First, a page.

So, here’s my question. I’ll ask it and see if I can get a useful answer, recalling that I am a lifelong atheist who has never believed and who is sincerely trying to sort out all the gods out there and figure out which one to follow:

How do I know that your god is The One, True God?

But before I do this, I’d like to ask some other questions first.

To do this we first start with the opening question (Question Number One):

Question Number One:

Suppose I live in a society in which a common story told is that when little children make straight “A”s in school a magical professor flies around the globe in a chariot going to each house where such a child resides and tosses candy down the chimney for that child as a reward for having done so well in school. Now, suppose I show you a study that clearly, and with a sound methodology and considerable replication of results, shows that children will tend to believe stories like this if they are sufficiently young and their parents and their community reinforce the tale. They call this phenom the “A” effect.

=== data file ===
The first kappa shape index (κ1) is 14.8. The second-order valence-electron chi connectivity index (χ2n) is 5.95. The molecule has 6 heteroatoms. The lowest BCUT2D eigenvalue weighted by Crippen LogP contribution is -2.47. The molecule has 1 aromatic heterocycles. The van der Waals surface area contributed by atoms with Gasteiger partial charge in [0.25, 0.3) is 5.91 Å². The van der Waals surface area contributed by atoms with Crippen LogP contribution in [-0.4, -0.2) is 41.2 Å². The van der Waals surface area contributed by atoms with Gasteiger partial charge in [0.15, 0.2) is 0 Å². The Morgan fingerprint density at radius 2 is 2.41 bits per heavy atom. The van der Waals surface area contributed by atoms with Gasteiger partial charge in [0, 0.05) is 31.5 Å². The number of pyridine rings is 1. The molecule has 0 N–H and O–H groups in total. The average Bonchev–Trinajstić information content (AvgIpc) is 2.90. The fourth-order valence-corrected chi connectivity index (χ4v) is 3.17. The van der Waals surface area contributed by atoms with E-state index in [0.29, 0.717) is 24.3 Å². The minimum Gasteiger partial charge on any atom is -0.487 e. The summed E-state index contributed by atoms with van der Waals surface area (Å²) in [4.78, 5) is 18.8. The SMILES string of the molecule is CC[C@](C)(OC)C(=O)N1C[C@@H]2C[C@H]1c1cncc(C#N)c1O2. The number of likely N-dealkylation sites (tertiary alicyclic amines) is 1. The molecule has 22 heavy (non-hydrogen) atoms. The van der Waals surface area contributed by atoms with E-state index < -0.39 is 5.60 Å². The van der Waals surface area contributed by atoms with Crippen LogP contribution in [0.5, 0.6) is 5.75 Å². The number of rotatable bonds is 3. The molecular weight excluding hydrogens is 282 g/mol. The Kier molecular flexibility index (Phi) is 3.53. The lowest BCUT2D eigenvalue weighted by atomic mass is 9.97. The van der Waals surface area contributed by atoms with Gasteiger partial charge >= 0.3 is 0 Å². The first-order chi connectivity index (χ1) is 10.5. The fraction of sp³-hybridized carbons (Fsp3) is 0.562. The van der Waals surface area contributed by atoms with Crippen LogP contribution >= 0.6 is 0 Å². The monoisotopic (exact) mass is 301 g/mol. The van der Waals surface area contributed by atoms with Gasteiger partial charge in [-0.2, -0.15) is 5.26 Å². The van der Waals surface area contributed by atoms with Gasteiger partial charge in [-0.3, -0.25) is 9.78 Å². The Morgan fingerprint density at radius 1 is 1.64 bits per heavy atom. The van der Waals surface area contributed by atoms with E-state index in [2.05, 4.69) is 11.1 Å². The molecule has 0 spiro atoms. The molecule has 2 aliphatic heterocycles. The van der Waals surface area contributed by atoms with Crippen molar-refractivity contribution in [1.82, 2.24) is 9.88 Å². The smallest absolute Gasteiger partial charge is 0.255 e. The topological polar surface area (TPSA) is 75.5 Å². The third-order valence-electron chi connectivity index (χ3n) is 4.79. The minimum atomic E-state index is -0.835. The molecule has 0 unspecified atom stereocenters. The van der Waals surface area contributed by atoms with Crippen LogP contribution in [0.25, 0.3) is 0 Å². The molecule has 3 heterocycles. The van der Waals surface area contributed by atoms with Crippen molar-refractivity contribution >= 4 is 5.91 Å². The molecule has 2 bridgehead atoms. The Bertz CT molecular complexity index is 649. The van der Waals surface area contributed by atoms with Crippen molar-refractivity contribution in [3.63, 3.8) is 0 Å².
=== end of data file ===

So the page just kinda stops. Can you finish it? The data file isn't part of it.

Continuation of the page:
The question is:

Is it more likely that the children believe this story because of the A effect or because there is a magical professor that flies around in a chariot dropping candy down several million chimneys?

This is not meant to be a silly question, or a trick question at all. As adults we probably will all reach the same answer but as a child we might see it very differently. So, the point isn’t to mock the belief, but to show how people might see this very differently. Regardless of your answer, do you accept this question format as legitimate generally? I mean, is there anything wrong with the question itself? Is it ambiguous, a trick question or is the question malformed somehow, for example?